Did you know that shellfish is classed as organ meat because you eat the whole thing? Well not the shell, obvs, but I think you know what I mean!
Between the tightly closed shells of these bivalves you will find a huge nutritionally dense powerhouse, consisting of highly rich sources of zinc, copper, selenium, magnesium, potassium and phosphorus as well as the fat-soluble vitamins A, D, E and K and B vitamins (especially B12). Shellfish are also an important source of betaine, which is an essential nutrient for supporting the methyl cycle and improving liver function and serotonin production. It’s good to know that they are a rich source of omega-3 and amino acids which are very readily absorbed and, last but not least, if your gut is particularly sensitive and in need of TLC, you will find shellfish extremely easy to digest (more so than meat). *
Since finding out all this info, I’ve been incorporating shellfish into our diet on a far more regular basis and once again am thankful that living on the PNW offers us plentiful and therefore cost effective supplies. Not only that, they are utterly toothsome and, in the case of this recipe, perfect when given some Asian flavours to sit alongside in a bowl. We love using an empty shell as a pincer utensil, resorting to a spoon only to finish off the heavenly liquid residue.
Btw if you’re a thyroid disease sufferer, I hope you’ve seen and read about the free week long Hashimoto’s Summit that’s just kicked off today. I actually think it could be a useful listen for all autoimmune disease sufferers, so bear that in mind. It does seem sometimes that there’s a summit every other week but despite the risk of overloading you, I’m also giving a heads up on the Alzheimer’s and Dementia Summit that will be starting towards the end of July – sadly this is a subject close to my own heart so you can bet I’ll be putting the date in my own diary.
And finally have you heard of Snatum Kaur, or am I way behind everyone else? I listened to her interview on CBC yesterday and fell in love with her voice. I need this in my life and strongly urge you to pull up a seat, close your eyes and soak up some beautiful, chanting meditation music. And breathe!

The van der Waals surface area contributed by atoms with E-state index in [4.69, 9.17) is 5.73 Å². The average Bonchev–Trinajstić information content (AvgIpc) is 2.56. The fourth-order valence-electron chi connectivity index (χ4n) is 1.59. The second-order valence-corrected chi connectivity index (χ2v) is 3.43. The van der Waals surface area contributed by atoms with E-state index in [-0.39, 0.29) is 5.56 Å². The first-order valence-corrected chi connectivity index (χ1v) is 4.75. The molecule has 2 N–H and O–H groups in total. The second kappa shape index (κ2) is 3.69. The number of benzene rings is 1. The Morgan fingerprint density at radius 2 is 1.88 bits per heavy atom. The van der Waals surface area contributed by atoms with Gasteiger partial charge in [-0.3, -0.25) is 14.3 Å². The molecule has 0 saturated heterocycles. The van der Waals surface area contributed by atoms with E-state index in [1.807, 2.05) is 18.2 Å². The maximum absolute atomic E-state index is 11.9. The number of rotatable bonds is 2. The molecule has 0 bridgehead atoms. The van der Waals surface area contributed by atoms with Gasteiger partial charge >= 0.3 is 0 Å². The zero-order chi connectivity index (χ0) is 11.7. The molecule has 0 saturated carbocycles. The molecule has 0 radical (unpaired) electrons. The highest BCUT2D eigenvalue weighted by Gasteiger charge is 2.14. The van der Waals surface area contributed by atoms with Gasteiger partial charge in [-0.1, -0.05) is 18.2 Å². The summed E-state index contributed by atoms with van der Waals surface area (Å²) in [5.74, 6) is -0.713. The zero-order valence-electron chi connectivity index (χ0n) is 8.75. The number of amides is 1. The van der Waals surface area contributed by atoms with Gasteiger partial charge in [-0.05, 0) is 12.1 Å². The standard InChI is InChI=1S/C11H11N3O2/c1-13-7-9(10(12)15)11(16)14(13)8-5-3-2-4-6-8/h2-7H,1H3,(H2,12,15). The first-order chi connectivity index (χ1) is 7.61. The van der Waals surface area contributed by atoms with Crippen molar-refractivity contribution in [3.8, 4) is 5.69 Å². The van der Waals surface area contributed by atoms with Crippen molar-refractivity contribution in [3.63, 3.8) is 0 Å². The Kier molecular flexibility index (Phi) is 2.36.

* source: The Paleo Approach, by Dr Sarah Ballantyne.
mussels, clams and shrimps in a fragrant broth with kelp noodles
Be sure to have everything prepped and ready before you start cooking, this happens pretty quickly!
Print the recipe here
2 lb clams
2 lb mussels
3 cloves garlic
3 stalks lemongrass, tough outer parts discarded and roughly chopped
1+1/2 inch piece ginger, peeled and roughly chopped
2 large shallots, finely chopped
2 tbsp olive oil
1 cup chicken or fish bone broth
8 medium white shrimp, shell off and de-veined *
1 packet kelp noodles, rinsed and drained
2 tbsp finely chopped flat leafed parsley
2 tbsp finely chopped cilantro
Clean the mussels and clams thoroughly in clean running water, removing the beards and discarding any that are cracked or feel heavy compared to the rest.
Put the the garlic, lemongrass and ginger into a blender with 5 tbsp filtered water and blitz to a smooth paste. Heat a large sauté pan (that has a lid) and pour in the olive oil. Add the shallots and sweat on a gentle heat for 3 minutes until they are beginning to soften. Now stir in the paste, turn the heat up a little and cook a further 3-4 minutes until fragrant and any excess moisture has evaporated. Do not allow to colour.
Turn up the heat to high, add the broth and bring up to a boil. Now add the mussels and clams, cover with a tight fitting lid and cook for 4 minutes or so, shaking the pan from time to time. The shellfish are cooked when they have opened up, any that remain closed after this time should be discarded. Tip the contents of the skillet into a colander set over a large bowl and return the liquor to the pan. Add the prawns and noodles, bring the liquor up to a simmer and cook for a minute or two until the prawns are cooked through. Return the shellfish to the pan, or if it isn’t quite large enough, put everything into a large serving dish and give it a good mix. Scatter over the herbs and serve immediately with forks and soup spoons, plus two large bowls – an empty one to collect the shells, the other with warmed water and a squeeze of lemon juice to rinse your hands afterwards.
* Try your hardest to buy sustainably caught shrimp without chemicals or preservatives, it’s always a good idea to ask your supplier where they source theirs from.